Wicomico’s $51M Bond Bill To Fund Capital Projects

SALISBURY – The county council voted unanimously this week to adopt a $51 million bond bill.

Following a public hearing on Tuesday, the Wicomico County Council agreed to adopt a legislative bill allowing the county to borrow $51,097,427 for eight capital projects.

“I will say $51 million is a lot of money,” Councilman Joe Holloway noted this week. “But last year we did not go to the bond market. That’s probably why it’s higher than what it’s been in the past.”

A lion’s share of the bond bill money – $19.6 million – will be used to fund the construction of a new public safety building, while $10 million will be allocated for a renovation and addition project at Mardela Middle and High School and $5.4 million will be set aside for an applied technology building at Wor-Wic Community College.

The bond bill also includes $4.7 million for the replacement of Beaver Run Elementary School, $3.5 million for a new landfill cell, $3 million for the airport technology park and $1.8 million for a runway extension, to name a few.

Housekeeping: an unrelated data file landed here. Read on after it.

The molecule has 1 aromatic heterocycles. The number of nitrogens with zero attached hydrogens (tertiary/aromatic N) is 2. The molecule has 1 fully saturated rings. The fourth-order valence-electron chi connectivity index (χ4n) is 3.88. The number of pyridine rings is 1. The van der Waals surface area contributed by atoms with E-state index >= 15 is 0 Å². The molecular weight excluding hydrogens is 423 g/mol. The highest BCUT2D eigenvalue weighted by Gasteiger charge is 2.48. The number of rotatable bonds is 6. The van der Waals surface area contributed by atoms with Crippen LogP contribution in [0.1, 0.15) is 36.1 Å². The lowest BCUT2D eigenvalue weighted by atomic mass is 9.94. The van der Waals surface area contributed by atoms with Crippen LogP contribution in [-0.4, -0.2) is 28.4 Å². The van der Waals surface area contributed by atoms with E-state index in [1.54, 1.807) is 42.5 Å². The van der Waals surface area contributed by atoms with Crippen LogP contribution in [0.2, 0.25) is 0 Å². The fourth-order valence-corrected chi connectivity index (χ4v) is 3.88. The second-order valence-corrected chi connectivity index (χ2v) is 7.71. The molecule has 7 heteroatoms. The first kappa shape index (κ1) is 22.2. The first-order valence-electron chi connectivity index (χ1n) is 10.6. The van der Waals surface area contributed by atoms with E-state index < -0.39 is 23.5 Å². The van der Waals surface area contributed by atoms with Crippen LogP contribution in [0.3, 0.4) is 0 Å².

When the bond bill was introduced last month, Finance Director Pam Oland acknowledged that it was larger than most, but that the county wanted to take advantage of the favorable economic climate.

“Things are still looking remarkably good,” she said at the time. “That’s part of the reason to move now. There is a long process to be able to do this, and we’ll be coming back to the council for the second reading of this. But we have to wait the 60 days for this to pass to then allow us to solicit bids. We’ll close on this, and the council will probably get a resolution on those costs in December.”

With no further discussion this week, the council voted unanimously to adopt the $51 million bond bill.

About The Author: Bethany Hooper

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Bethany Hooper has been with The Dispatch since 2016. She currently covers various general stories. Hooper graduated from Stephen Decatur High School in 2012 and the University of Maryland in 2016, where she completed double majors in journalism and economics.